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What Is the Difference Between 1st, 2nd, and 3rd Degree Sexual Assault in Wisconsin?

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Are you facing sexual assault accusations or charges in Wisconsin? If so, you should know that these charges vary significantly depending on the severity of the alleged offense. The more serious the charge, the harsher the possible penalties.

However, remember that an accusation will not necessarily lead to a conviction, and you have the right to a rigorous defense no matter the gravity of the charges against you or the facts of your case.

Degrees of Sexual Assault Offenses in Wisconsin

In Wisconsin, the law categorizes sexual assault into four main degrees, each reflecting the severity of the offense. Here’s how they differ from least to most severe.

Fourth-Degree Sexual Assault

The least severe degree, fourth-degree sexual assault, is a Class A misdemeanor. This degree typically involves non-penetrative sexual contact without consent. Potential penalties for Class A misdemeanors in Wisconsin include up to nine months in jail and monetary fines.

Third-Degree Sexual Assault

A Class G felony, third-degree sexual assault involves sexual intercourse without consent but without the more serious circumstances of the first and second degrees. The penalties for a Class G felony include up to 10 years in prison and more expensive fines. 

Second-Degree Sexual Assault

This degree is a Class C or Class B felony, depending on the specifics of the case. It includes sexual contact or intercourse without consent, and with elements like the use of force or the threat of force. However, offenses in this category do not result in the severe harm characteristic of first-degree cases.

A Class C felony carries a potential penalty of up to 40 years in prison and hefty fines, while a Class B felony can result in up to 60 years in prison.

First-Degree Sexual Assault

This is the most serious form. It’s classified as a Class B felony, the second most serious type of felony in Wisconsin. It involves non-consensual sexual contact or intercourse, often accompanied by severe circumstances like causing great bodily harm or when the victim is physically unable to resist.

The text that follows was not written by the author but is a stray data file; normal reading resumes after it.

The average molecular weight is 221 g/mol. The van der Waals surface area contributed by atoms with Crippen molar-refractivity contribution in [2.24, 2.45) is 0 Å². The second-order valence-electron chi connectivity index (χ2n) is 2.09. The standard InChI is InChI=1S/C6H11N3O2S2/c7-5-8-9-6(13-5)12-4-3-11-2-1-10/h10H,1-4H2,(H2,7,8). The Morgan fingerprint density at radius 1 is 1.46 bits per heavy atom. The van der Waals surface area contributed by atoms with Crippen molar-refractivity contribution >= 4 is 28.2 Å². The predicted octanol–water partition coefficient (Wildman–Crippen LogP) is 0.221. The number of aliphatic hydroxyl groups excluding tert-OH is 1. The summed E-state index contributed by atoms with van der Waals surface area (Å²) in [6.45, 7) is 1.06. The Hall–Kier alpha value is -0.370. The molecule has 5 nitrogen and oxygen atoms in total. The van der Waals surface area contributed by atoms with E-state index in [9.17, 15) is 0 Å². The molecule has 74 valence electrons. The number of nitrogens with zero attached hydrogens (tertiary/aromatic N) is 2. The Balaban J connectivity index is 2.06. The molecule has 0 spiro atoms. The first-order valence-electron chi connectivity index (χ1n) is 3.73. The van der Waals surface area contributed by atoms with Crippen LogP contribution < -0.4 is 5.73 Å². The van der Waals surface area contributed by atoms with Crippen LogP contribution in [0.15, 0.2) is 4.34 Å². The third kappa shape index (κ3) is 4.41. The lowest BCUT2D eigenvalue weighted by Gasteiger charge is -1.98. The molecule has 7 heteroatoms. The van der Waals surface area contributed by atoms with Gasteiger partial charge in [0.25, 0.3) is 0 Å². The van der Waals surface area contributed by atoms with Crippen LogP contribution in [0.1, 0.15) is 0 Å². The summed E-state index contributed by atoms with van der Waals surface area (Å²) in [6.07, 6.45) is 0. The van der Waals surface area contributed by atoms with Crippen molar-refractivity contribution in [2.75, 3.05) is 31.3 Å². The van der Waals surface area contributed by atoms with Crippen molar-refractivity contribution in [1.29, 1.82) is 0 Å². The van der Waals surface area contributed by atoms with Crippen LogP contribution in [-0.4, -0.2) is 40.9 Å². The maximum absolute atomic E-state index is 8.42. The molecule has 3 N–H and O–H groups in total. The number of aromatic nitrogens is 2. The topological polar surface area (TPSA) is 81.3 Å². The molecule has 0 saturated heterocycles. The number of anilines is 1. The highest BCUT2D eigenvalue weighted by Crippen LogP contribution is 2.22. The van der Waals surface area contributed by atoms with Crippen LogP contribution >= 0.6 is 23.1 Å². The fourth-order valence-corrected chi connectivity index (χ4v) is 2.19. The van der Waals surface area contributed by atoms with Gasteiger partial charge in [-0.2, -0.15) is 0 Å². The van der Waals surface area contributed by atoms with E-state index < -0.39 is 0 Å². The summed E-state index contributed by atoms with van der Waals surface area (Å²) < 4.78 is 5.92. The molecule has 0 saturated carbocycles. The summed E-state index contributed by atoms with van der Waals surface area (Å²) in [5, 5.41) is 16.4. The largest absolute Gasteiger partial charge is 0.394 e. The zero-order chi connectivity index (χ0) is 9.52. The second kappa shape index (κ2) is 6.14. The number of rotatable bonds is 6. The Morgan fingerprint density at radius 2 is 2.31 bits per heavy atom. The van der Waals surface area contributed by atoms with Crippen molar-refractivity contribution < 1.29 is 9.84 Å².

Potential penalties for first-degree sexual assault include up to 60 years in prison.

Potential Defenses for Sexual Assault Charges

Here are some common defenses that lawyers use in sexual assault cases to challenge the charges or reduce the severity of the consequences:

  • Consent: Arguing that the alleged victim actually gave consent to the sexual activity
  • Alibi: Showing that the defendant was not at the location of the alleged assault when it occurred
  • False Accusation: Suggesting that the allegations are entirely false
  • Mistaken Identity: Claiming that the accuser has wrongly identified the defendant as the perpetrator
  • Mental Incapacity: Arguing that the defendant was mentally incapacitated at the time of the assault
  • Intoxication: Proving the defendant was too intoxicated to form the intent necessary to commit assault

Contact a Sex Crimes Defense Lawyer in Wisconsin

Don’t wait to get the skilled and attentive defense you need if you face sex crime charges in Wisconsin.

Get in touch with Maciolek Law Group now. We can evaluate your case, answer your questions, and help you explore your options when you contact us for your confidential consultation session.

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